Anne and Lindsey

“Sometimes the most scenic roads in life are the detours you didn’t mean to take.” -Angela N. Blount

Apologies for the delay, apparently the Southwest region of our country respects itself too much to have cell service.

I want to cover a lot of ground in this post.. I feel it’s poetic considering how much literal ground we covered over the last seven days. This trip taught me quite a few things about myself and my Millennial generation as a whole. You hear *generally older* people speak about our habit of devaluing history or other cultures unless it has a social media payoff for us.

For example, let’s call our hypothetical millennial idiot Anne. Anne decides she wants to see a landmark she saw on Pinterest in real life so she can have a really awesome picture to post on Instagram. Anne spends a ton of money and time getting to.. the Colosseum. Her main purpose to snap a pic in a cute hat without getting pickpocketed and on to the next..

Lindsey, a stranger to Anne, takes this cute hat pic as a friendly favor, while contemplating the history of the ground they stand on. How many people have died on this dirt? How many people have broken their backs to build one of the oldest and most recognizable landmarks on this earth.. fought for their lives and lost.. only to have their legacy remembered by a girl in a hat captioning the photo of this hallowed ground with only emojis.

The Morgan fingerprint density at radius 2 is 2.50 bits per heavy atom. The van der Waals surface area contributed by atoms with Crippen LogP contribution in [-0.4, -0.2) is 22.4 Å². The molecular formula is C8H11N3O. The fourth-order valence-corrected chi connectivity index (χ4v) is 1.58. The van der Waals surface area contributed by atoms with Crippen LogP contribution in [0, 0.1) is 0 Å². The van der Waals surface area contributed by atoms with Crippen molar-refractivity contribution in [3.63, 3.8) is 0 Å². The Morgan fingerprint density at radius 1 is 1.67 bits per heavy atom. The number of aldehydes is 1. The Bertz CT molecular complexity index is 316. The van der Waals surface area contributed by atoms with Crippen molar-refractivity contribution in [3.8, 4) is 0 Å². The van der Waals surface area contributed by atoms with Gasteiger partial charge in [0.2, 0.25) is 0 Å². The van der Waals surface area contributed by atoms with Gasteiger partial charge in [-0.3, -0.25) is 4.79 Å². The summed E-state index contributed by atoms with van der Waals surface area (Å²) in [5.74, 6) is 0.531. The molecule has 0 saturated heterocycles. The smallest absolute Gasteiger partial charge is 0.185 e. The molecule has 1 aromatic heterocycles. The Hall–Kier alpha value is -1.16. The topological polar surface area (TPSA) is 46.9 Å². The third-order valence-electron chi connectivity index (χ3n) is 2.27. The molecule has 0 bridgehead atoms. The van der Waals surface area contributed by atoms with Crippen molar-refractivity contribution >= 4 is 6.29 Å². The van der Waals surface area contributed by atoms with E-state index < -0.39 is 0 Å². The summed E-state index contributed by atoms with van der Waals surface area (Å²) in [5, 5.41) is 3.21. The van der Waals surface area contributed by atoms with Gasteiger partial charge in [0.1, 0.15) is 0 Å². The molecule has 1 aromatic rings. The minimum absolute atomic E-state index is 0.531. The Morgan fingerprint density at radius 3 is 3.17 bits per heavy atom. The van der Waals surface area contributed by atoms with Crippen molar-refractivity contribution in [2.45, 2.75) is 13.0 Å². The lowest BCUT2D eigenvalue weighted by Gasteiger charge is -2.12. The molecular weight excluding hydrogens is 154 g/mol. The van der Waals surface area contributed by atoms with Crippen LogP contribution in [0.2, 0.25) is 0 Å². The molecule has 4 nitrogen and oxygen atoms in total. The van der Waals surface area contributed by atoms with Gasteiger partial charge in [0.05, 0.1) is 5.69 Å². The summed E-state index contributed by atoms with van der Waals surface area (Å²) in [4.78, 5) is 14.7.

I will admit that I have been both Anne and Lindsey. I’ve been Anne and Lindsey as recently as this trip.

Here’s an example of my Anne behavior:

Awesome pic right? I’m literally standing on the edge of one of the 7 Natural Wonders of the World and I’m losing my shit over this bird and our symmetry and how great it’s gonna play online.. and that filter? It doesn’t get any better than that.

I suck. However, I’ve had many more moments as Lindsey over the past week. Like the day I met these wonderful people:

We weren’t able to speak to each other, unable to learn each other’s names, but in one of those really rare moments of unspoken clarity, we understood each other. I did learn how to say “See you later” (It’s Jaane). And in another Lindsey moment, I met Nick Klonis:

Nick runs a bar in Santa Fe, NM called Evangelo’s. After talking with Nick and his niece tending bar, we learned about Nick’s father, Angelo Klonis. Angelo was a teenager when he moved solo to The States from Greece. After Pearl Harbor, he was so offended by what happened to his new home that he joined The Army. His picture is one of the most iconic images from WWII, having been featured on the cover of TIME and many other publications, including a stamp at one point. Here’s a link to check out the full story:

This my friends, is what it’s all about. Real people and real stories and okay the occasional awesome picture that makes you feel good when your likes turn from names to numbers. There is so much more I can tell you and show you from this week, but I’m gonna leave this one here for a bit.

Peace ✌🏻

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